Giovanni Battista Piranesi (1720-78) is best known for his painstakingly detailed etchings of carceri, or ‘prisons’, and vedute, or ‘views’, of Rome, depicting both ancient and modern architecture. Jundt Art Museum, located on the Gonzaga University campus in Spokane, has curated an exhibition from its permanent collection showcasing prints by Piranesi and his contemporaries exploring the Eternal City. During the 18th century a number of people were becoming more interested in classical antiquity and Rome, including its history, and many artists moved there to study and practice their art. Views of Rome highlights 25 incredible prints by Piranesi and other printmakers, such as Jean-Laurent Legeay and Jerome Charles Bellicard, who found inspiration in the architecture of Rome.

Jundt Art Museum, 200 E. Desmet Ave., Spokane, WA, +1 509 313 6611


Giovanni Battista Piranesi (Italian, 1720-1778) Veduta di Castel S. Angelo, 1745 Etching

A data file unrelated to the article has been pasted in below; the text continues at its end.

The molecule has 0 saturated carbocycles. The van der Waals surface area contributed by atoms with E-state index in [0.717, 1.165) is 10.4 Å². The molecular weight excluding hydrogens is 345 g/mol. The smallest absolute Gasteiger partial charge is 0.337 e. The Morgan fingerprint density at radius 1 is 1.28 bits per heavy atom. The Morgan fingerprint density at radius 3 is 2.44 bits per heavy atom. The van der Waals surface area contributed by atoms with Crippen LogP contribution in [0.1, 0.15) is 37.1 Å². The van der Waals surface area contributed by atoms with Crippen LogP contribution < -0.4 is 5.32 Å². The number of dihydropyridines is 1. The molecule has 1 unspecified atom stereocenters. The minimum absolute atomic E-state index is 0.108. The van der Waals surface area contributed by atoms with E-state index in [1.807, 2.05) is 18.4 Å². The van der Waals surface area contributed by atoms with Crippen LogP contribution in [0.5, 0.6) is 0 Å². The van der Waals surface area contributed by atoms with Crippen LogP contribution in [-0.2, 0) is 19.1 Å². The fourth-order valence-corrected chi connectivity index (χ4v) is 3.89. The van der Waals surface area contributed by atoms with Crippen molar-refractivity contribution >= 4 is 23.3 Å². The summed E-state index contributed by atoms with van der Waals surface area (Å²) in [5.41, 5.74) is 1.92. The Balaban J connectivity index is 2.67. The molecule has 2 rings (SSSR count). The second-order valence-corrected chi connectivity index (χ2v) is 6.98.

Giovanni Battista Piranesi (Italian, 1720-1778) Veduta di Castel S. Angelo, 1745 Etching. 5.25 x 7.31 inches Jundt Art Museum, Gonzaga University; The Bolker Collection: Gift of Norman & Esther Bolker 1984.5.22OR



Curator’s Choice: Behind the Scenes

Until 3 July

Curator’s Choice: Behind the Scenes is not a traditional art exhibition but rather one that showcases the tasks that museum staff performs on a daily basis. Located in the Museum of Art on the Washington State University campus in Pullman, visitors have the chance to see what transpires behind the walls. The exhibition gallery features items from the museum’s permanent collection plus select staff and student assistants. Whether they’re preparing for an exhibition, conserving artworks or numerous other curatorial duties, viewers will be given the opportunity to see the whole process and ask questions. Do not miss out on this unique opportunity.

Museum of Art, Fine Arts Building, Washington State University, Pullman, WA, USA, +1 509 335 1910


By Marcelina Morfin